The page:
"All aboard!" so naturally that no one could mistake the joke,
especially as another laughing voice added, "Now, then, No. 11!"
which brought down the house and the curtain too.

Frank was so angry, it was very difficult to keep him on his perch
for the last scene of all. He submitted, however, rather than spoil
the grand finale, hoping that its beauty would efface that ill-timed
pleasantry from the public mind. So, when the agreeable clamor of
hands and voices called for a repetition, the Minute Man
reappeared, grimmer than before. But not alone, for grouped all
about his pedestal were Washington and his generals, the matrons
and maids, with a background of troops shouldering arms, Grif and
Joe doing such rash things with their muskets, that more than one
hero received a poke in his august back. Before the full richness of
this picture had been taken in, Ed gave a rap, and all burst out with
"Hail Columbia," in such an inspiring style that it was impossible
for the audience to refrain from joining, which they did, all
standing and all singing with a heartiness that made the walls ring.
The fife shrilled, the horn blew sweet and clear, the fiddle was
nearly drowned by the energetic boom of the drum, and out into
the starry night, through open windows, rolled the song that stirs
the coldest heart with patriotic warmth and tunes every voice to
music.

"’America!’ We must have ‘America!’ Pipe up, Ed, this is too good
to end without one song more," cried Mr. Burton, who had been
singing like a trumpet; and, hardly waiting to get their breath, off
they all went again with the national hymn, singing as they never
had sung it before, for somehow the little scenes they had just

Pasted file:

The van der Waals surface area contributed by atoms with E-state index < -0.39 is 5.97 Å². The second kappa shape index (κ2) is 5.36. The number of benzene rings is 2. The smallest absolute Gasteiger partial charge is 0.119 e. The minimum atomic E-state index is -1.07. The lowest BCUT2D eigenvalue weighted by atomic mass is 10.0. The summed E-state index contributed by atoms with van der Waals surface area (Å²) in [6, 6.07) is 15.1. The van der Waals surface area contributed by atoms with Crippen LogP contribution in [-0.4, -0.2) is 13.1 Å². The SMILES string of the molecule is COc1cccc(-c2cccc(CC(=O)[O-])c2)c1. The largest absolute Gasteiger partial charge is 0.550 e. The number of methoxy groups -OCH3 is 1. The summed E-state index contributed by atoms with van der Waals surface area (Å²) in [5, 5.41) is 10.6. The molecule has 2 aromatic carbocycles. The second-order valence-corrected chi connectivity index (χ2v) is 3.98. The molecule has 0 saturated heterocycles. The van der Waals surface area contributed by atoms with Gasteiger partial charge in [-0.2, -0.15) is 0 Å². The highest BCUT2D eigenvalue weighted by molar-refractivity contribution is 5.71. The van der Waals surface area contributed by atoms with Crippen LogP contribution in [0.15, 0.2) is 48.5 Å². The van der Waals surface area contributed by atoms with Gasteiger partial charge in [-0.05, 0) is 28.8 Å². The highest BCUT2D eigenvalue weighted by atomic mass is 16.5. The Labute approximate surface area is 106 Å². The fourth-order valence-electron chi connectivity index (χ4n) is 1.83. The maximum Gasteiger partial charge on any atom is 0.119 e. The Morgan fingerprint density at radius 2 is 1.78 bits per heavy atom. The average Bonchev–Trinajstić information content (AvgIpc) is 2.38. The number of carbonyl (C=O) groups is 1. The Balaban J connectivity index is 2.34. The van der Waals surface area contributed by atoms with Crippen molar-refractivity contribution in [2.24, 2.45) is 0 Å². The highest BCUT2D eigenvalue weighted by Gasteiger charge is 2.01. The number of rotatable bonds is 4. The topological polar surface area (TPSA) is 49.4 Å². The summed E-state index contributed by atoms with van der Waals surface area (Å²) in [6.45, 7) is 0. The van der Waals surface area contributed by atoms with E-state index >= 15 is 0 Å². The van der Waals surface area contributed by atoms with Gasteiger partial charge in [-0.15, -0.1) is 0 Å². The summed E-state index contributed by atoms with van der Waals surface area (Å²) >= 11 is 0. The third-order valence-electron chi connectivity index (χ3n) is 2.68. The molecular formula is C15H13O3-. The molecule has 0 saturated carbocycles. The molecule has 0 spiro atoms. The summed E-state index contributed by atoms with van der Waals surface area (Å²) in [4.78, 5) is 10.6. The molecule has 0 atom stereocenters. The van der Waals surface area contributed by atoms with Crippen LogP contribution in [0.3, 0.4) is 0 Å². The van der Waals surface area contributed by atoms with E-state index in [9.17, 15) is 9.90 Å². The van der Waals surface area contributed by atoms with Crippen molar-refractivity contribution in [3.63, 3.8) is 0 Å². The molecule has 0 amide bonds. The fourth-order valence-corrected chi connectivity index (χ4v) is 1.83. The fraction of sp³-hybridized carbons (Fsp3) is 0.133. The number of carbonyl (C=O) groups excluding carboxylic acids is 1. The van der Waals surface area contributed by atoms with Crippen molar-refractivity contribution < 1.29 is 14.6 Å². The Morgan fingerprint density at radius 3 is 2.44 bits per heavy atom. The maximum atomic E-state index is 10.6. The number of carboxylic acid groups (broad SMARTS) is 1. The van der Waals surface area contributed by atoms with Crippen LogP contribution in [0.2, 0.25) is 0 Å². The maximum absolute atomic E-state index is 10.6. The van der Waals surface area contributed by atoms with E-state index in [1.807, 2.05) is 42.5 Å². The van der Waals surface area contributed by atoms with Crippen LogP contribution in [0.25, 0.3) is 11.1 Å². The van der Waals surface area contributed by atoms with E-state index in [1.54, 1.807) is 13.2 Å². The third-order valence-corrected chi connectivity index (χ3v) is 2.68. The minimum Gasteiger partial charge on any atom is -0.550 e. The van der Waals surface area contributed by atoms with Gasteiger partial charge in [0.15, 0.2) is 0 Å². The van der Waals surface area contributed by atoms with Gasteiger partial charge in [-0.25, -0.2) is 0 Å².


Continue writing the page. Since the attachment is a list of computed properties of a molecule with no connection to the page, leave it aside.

acted or beheld seemed to show how much this dear America of
ours had cost in more than one revolution, how full of courage,
energy, and virtue it was in spite of all its faults, and what a
privilege, as well as duty, it was for each to do his part toward its
safety and its honor in the present, as did those brave men and
women in the past.

So the "Scenes from the Life of Washington" were a great success,
and, when the songs were over, people were glad of a brief recess
while they had raptures, and refreshed themselves with lemonade.

The girls had kept the secret of who the "Princess" was to be, and,
when the curtain rose, a hum of surprise and pleasure greeted the
pretty group. Jill lay asleep in all her splendor, the bonny "Prince"
just lifting the veil to wake her with a kiss, and all about them the
court in its nap of a hundred years. The "King" and "Queen"
dozing comfortably on the throne; the maids of honor, like a
garland of nodding flowers, about the couch; the little page,
unconscious of the blow about to fall, and the fool dreaming, with
his mouth wide open.

It was so pretty, people did not tire of looking, till Jack’s lame leg
began to tremble, and he whispered: "Drop her or I shall pitch."
Down went the curtain; but it rose in a moment, and there was the
court after the awakening: the "King" and "Queen" looking about
them with sleepy dignity, the maids in various attitudes of surprise,